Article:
Natural Menopause: The cessation of all periods resulting from the halt of ovarian hormone production that is spontaneous and not the result of other physical or pathological conditions or treatments; natural menopause is diagnosed when a women has had twelve months of amenorrhea.
Natural Micronized Progesterone: A hormone product that is bio-identical to endogenous progesterone. It is available as micronized progesterone USP and referred to as natural progesterone. Prescribed for treatment of infertility and as part of hormone replacement regimens in menopausal women, who still have their uteruses.


Obesity: A condition of being more than 30 percent over your ideal weight, or having a Body Mass Index (BMI) of 30 or higher. (A BMI of 25-30 is considered "overweight").

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Omega-3 fatty acids: Essential fatty acids found in fish, nuts, flaxseed, tofu, and in soybean and canola oils, that help nourish the hair and nails, and offer a number of benefits for cardiovascular health.
Oophorectomy: Surgical removal of the ovaries.
Orgasm: Sexual climax.
Osteoarthritis (OA): The most common form of joint disease. Increases in frequency with the “wear and tear” of aging and particularly affects aging women. Considerable research is ongoing to clarify the relationship between hormones and arthritis. See also Rheumatoid arthritis.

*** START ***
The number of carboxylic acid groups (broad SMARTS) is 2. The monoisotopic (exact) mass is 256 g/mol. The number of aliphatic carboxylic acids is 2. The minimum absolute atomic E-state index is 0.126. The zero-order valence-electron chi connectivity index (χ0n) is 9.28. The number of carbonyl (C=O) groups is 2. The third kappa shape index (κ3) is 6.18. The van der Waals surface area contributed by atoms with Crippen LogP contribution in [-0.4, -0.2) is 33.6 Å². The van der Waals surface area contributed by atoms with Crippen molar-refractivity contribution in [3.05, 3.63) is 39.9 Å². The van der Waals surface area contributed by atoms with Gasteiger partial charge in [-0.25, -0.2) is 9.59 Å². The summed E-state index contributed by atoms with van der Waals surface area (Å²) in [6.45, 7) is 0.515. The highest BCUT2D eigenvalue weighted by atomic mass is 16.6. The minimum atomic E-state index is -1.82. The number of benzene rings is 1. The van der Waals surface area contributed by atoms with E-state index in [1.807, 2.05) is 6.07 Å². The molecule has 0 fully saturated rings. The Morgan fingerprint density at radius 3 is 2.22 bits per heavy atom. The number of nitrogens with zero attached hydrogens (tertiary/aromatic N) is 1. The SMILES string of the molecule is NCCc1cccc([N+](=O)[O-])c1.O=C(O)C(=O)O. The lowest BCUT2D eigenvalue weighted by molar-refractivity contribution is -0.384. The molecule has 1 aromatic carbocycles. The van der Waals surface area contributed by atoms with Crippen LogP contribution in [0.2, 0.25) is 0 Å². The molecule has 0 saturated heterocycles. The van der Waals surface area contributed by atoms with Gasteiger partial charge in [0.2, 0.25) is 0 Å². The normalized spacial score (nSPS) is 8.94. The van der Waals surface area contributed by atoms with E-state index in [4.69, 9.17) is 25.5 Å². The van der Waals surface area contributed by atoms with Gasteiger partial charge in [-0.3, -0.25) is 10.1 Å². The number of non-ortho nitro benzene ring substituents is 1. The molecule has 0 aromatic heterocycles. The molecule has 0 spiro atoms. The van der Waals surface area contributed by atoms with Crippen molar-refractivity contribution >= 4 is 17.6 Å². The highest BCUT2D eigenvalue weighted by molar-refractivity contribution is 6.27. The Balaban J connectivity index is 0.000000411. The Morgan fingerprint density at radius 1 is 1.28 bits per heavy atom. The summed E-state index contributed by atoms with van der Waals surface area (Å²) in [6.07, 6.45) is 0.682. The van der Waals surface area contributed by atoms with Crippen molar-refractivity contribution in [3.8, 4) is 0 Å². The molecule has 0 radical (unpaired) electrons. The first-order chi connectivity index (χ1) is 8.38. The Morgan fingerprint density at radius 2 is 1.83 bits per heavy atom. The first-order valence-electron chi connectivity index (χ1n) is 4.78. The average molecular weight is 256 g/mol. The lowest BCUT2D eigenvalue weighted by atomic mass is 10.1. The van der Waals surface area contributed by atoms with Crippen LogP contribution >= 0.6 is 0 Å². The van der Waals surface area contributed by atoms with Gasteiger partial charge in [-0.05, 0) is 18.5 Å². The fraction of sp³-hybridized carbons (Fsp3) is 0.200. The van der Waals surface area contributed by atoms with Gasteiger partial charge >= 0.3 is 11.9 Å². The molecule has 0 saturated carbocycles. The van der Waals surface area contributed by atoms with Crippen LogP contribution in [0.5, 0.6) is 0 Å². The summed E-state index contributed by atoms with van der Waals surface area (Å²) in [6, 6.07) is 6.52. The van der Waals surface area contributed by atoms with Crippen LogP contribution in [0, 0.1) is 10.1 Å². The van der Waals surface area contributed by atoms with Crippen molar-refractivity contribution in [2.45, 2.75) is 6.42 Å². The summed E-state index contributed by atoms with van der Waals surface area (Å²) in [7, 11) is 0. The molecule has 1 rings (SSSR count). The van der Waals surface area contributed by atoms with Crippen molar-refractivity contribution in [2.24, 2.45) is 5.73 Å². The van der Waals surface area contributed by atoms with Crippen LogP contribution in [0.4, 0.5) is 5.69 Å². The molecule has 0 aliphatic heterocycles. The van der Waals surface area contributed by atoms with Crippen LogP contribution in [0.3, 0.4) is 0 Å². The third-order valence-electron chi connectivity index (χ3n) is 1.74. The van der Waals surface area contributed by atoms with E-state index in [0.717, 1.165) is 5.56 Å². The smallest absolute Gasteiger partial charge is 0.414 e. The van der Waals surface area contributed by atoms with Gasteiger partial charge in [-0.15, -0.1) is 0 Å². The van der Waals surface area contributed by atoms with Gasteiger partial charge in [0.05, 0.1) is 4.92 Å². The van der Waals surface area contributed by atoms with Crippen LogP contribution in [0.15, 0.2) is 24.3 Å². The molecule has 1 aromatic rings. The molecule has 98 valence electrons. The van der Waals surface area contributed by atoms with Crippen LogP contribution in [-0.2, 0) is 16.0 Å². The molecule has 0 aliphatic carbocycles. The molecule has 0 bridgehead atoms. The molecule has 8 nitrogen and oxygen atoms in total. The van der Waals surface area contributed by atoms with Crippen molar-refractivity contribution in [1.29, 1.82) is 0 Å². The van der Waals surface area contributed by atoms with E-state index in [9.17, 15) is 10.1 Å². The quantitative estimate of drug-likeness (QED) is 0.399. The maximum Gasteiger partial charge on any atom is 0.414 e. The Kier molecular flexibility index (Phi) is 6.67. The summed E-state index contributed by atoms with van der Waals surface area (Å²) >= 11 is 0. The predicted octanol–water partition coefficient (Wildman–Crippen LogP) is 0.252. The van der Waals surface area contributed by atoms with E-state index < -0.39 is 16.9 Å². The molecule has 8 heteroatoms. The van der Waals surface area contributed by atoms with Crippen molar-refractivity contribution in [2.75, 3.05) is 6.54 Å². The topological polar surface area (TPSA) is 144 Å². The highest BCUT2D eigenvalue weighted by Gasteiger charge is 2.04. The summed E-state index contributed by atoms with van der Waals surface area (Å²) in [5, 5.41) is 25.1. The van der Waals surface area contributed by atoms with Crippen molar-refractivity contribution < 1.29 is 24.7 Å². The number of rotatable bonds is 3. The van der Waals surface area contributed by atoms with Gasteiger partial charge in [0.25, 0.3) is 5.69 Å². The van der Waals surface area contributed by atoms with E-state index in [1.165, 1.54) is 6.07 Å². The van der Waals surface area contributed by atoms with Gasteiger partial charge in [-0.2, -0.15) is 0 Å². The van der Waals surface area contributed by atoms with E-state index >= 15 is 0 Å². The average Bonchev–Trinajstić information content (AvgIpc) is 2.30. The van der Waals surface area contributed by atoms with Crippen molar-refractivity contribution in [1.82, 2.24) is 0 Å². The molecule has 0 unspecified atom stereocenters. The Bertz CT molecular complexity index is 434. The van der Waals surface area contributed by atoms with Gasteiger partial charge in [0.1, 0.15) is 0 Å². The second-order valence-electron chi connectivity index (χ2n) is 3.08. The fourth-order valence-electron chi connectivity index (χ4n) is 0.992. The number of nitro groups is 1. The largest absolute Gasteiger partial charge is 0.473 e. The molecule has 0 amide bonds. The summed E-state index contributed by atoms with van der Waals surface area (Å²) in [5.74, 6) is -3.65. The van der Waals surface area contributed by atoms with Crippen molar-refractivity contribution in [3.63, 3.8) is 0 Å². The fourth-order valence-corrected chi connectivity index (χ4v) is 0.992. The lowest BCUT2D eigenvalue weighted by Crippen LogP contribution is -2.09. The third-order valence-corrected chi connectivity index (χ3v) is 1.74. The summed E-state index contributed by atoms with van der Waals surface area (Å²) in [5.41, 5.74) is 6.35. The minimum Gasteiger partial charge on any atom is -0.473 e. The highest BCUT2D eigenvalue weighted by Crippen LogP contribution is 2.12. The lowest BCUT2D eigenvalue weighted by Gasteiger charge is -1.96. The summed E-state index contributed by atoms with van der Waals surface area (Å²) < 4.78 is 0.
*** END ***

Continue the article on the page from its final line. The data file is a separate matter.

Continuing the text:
Osteoporosis: A chronic disease in which a loss of bone mass results in porous, fragile bone that is prone to fracture. An age-related disease in menopause, osteoporosis can manifest itself sooner in women who have risk factors.
Ovarian Failure: When the ovaries run out of eggs.
Ovaries: The pair of female reproductive organs on either side of the uterus that produce eggs and hormones (estrogen, progesterone and small amounts of testosterone).
Ovulation: The release of the egg mid-cycle each month.


Pap test or Pap smear: A tissue sample taken during an internal vaginal exam to test for precancerous cell changes and cervical cancer. Named after George N. Papanicolaou.
Parathyroid Hormone (PH): A hormone, synthesized and released by the parathyroid glands, that controls the distribution of calcium and phosphate in the bones.
PDR: Physicians' Desk Reference. Doctors rely on the PDR for all FDA-approved drug information they need when they prescribe medications. Many doctors will not prescribe anything not included in this reference.
Pelvic cavity: The space inside the lower abdomen that holds the reproductive organs (e.g., uterus, ovaries, fallopian tubes).
Pelvic examination: Clinical exam of the vulva (external genitalia), vagina, cervix, uterus, and ovaries. A speculum is inserted into the vagina and a Pap test is usually done during this exam. See also Pap test, Speculum.
Pelvic inflammatory disease (PID): An infection in the pelvis caused by bacteria, usually from a sexually transmitted disease. PID can affect the uterus, ovaries, and/or fallopian tubes, and may cause pain, fever, scarring of the pelvic organs, and infertility.